Bubble and sleep: Adorable moment hippo snores out bubbles as she takes an UNDERWATER nap in her tank
- Fiona the Hippo was born six weeks premature in Cincinnati Zoo in January 2017
- She is thought to be the smallest Nile hippo to survive, after being drip fed
- Hippos are able to sleep underwater and can hold their breath for five minutes
Adorable footage has captured one of the smallest hippos ever born taking an underwater nap in her tank – and snoring out bubbles.
Fiona the four-year-old Nile hippo snuggled up against the glass at Cincinnati Zoo & Botanical Garden in Ohio.
Named after the Shrek heroine because of her little ears, Fiona was born at the zoo in 2017 – six weeks premature.
In the video she is seen snoozing with a stream of bubbles rising through the water to the surface.
Fiona, pictured, is world famous after she survived being born six weeks premature and required groundbreaking levels of care involving nurses from Cincinnati Children’s Hospital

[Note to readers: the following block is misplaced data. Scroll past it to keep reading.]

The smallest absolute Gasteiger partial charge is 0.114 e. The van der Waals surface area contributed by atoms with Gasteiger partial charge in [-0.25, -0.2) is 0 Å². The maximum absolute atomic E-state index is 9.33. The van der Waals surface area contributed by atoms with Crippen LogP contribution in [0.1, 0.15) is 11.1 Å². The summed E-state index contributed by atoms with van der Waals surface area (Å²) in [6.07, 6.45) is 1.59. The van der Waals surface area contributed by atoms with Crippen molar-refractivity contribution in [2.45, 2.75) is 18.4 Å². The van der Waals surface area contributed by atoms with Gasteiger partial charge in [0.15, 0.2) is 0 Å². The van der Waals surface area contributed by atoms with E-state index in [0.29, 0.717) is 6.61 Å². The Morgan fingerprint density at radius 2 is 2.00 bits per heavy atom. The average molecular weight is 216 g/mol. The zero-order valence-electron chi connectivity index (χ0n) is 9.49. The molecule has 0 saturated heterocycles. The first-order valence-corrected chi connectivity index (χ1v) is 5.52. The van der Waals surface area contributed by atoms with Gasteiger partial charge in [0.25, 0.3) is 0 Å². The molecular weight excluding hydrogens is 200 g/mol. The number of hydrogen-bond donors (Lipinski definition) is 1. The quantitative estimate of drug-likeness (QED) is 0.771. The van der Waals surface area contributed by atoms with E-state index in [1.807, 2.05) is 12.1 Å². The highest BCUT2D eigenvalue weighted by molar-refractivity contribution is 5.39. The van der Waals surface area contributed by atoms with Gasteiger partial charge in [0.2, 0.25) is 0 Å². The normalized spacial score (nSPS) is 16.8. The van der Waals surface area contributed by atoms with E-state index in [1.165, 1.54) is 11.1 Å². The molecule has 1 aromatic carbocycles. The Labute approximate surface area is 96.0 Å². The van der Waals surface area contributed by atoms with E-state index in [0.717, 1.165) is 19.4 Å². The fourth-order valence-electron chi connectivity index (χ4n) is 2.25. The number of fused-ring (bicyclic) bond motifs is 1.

Fiona was filmed having a snooze in her pool in Cincinnati Zoo and Botanical Gardens in Ohio, releasing a stream of bubbles
Hippos can close their nostrils and hold their breath for more than five minutes while submerged, even sleeping underwater.
The massive herbivores use a reflex which raises them up for a breath of air without waking up.
Fiona is believed to be the smallest Nile hippo ever to survive. She became a global celebrity after she was born on January 24, 2017, weighing in at just 29lb.
That is well below the average birth weight range of 55–120lbs
Speaking last year, Cincinnati Zoo director Thayne Maynard said: ‘Fiona won the hearts of Cincinnatians when she fought to survive after being born six weeks early and terribly underweight.
‘Three years later, people all over the world are still crazy about this normal, healthy hippo.’
He said: ‘She has taught us a lot.’
Amazingly, a hippo will automatically bob up to the surface to take another lungful of air while remaining soundly asleep
A zoo staffer hand-milked her mother Bibi, and Smithsonian’s National Zoo in Washington helped develop a special formula. Nurses from Cincinnati Children’s Hospital were enlisted to put in a hippo IV.
He continued: ‘We were a nervous wreck every day.’
The zoo has released a book about Fiona to tell children about the against-the-odds story of survival.
It also includes many hippo facts, including the fact they are herbivores, but can be dangerous to humans as they are fast and will weigh up to 5,000 pounds.
He added: ‘Part of the zoo’s mission is public education. (The book) is reaching kids and families with a message of hope … never giving up.’